We've already noted the second camera on the back of the chassis. This is half of what HTC calls the Duo camera system. As in 2013's HTC One, the main UltraPixel camera has a resolution of 4 megapixels, using larger pixels and trading off detail capture for better low-light performance.
The real advance is the second camera, which captures depth-of-field information for images. This doesn't work if you have zoomed into a shot, but when its data is available you can pop into the editing app and change the focus on images via the UFocus feature. Usually you'll want to blur the foreground or background to generate interesting effects (see images below). You can also apply effects to particular parts of an image using the Foregrounder tool, cartoonising or adding sketch effects for example. You can also create a pseudo-3D effect, and drop animations into your photo based on the four seasons: falling leaves, snowflakes, dandelion seeds and so on.
Using these tools can be fun, although there are issues. The focus alteration feature isn't good at precisely identifying the edge of what you want in focus, for example. Things tend to look OK on the handset, but less impressive when moved to a larger-screen device.
There are plenty of camera settings, they're quite easily accessed, the camera software is responsive and fast to focus. Shots can be taken in quick succession. You can make manual settings for features such as ISO, and save your own presets — a rare and welcome feature. The front camera, incidentally, has a 5-megapixel resolution and you switch to it by tapping the 'selfie' icon in the camera interface. It also shoots 1080p video.
Sense 6 and BlinkFeed
HTC's Sense 6 user interface benefits from decluttering and the addition of some new features. It's a cleaner, sharper skin than Sense 5, and we're delighted that HTC no longer feels the need to tell us the time or weather when we pop into the apps drawer.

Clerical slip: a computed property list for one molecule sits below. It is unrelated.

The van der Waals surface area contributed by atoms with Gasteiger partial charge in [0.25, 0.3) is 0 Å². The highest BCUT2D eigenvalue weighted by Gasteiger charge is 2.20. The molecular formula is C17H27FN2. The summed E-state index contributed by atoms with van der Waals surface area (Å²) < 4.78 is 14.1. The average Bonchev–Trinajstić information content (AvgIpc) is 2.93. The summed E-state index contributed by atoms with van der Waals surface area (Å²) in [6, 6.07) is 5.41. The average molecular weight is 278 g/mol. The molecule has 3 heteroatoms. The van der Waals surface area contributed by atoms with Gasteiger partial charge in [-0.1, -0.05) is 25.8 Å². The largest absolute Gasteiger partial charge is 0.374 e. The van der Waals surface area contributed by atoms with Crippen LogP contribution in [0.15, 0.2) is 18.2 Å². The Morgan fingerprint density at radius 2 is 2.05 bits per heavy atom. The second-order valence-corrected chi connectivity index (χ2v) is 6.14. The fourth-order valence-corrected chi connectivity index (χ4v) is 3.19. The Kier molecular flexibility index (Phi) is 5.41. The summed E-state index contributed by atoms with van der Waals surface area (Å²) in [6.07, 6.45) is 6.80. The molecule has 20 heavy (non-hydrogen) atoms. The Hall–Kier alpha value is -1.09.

A range of motion gestures are now available. You can double-tap the screen to wake the phone, swipe right on the lock screen to launch BlinkFeed, swipe down to turn on voice dialing, or, in landscape mode, wake the handset into the camera using the volume button. There are other motion and gesture settings too — we particularly like the ability to answer a call simply by lifting the handset to the ear.
BlinkFeed, HTC's social and news feed app, has also had some attention. You can now customise the feed — you just type the text of the topic you want. We found this to be reasonably accurate, although our feed for 'orienteering' seemed to be quite keen to pick up unwanted news about football clubs with 'Orient' in their names. Clearly some refinement is required. Earlier iterations of BlinkFeed were a permanent fixture on a home screen, but now you can treat it like a widget and remove it if you don't like it.
HTC adds a few apps to the Android 4.4 staples, but thankfully does not go overboard. We've already noted Sense TV. Kid Mode, which lets you lock the handset down for child access, is a third-party app that HTC has chosen to preload, as is Fitbit — you can use the HTC One (M8) as your Fitbit pedometer if you wish. Scribble accepts hand-drawn and text-based notes. Zoe is HTC's photo and video app. Polaris Office allows you to create Microsoft Office-compatible files. There is also an FM radio.
Performance & battery life
The 2.3GHz Qualcomm Snapdragon 801 SoC with 2GB of RAM in the HTC One (M8) delivers a significant performance boost over last year's 1.7GHz Snapdragon 600-based HTC One (also with 2GB of RAM):
Benchmarks aren't everything, of course, but as noted above, we found the HTC One (M8) to be admirably responsive during the test period. If you're into 3D gaming on your smartphone you'll find the One (M8) a good performer too, although HTC has been criticised for fine-tuning the handset's performance when it detects that a benchmark is being run.
The One (M8)'s 2,600mAh battery has only 300mAh more capacity than the HTC One's, and we had trouble getting through a day of use on a single charge. However, HTC has built two battery saving modes into the One (M8). The one you're most likely to use, Power Saver, allows you to decide whether you want to slow the processor, dim the screen, disable vibration and close the data connection when the screen is off.
The other power saving mode is much more drastic. Called Extreme Power Saving Mode, this cuts off access to most features and apps just leaving you with the phone, SMS, email, calendar and calculator. It can be set to automatically kick in when the battery drops to 20%, 10% or 5% and you can jump out of it if needed by tapping 'exit'.
The HTC One (M8), which costs £534 (inc. VAT, or £445 ex. VAT) SIM-free from Clove Technology, ticks most of our boxes and it's difficult to find much to complain about. Design, build and performance are all impressive, and the handset doesn't suffer from app overload. HTC Sense also seems to be improving with every iteration. Battery life could be better, but the power-saving options are well implemented and useful. HTC's camera tools may seem unnecessary to some, but they are harmless and easily ignored if you don't need them. Samsung, Sony and the rest of HTC's competition will have to do very well to beat HTC this year.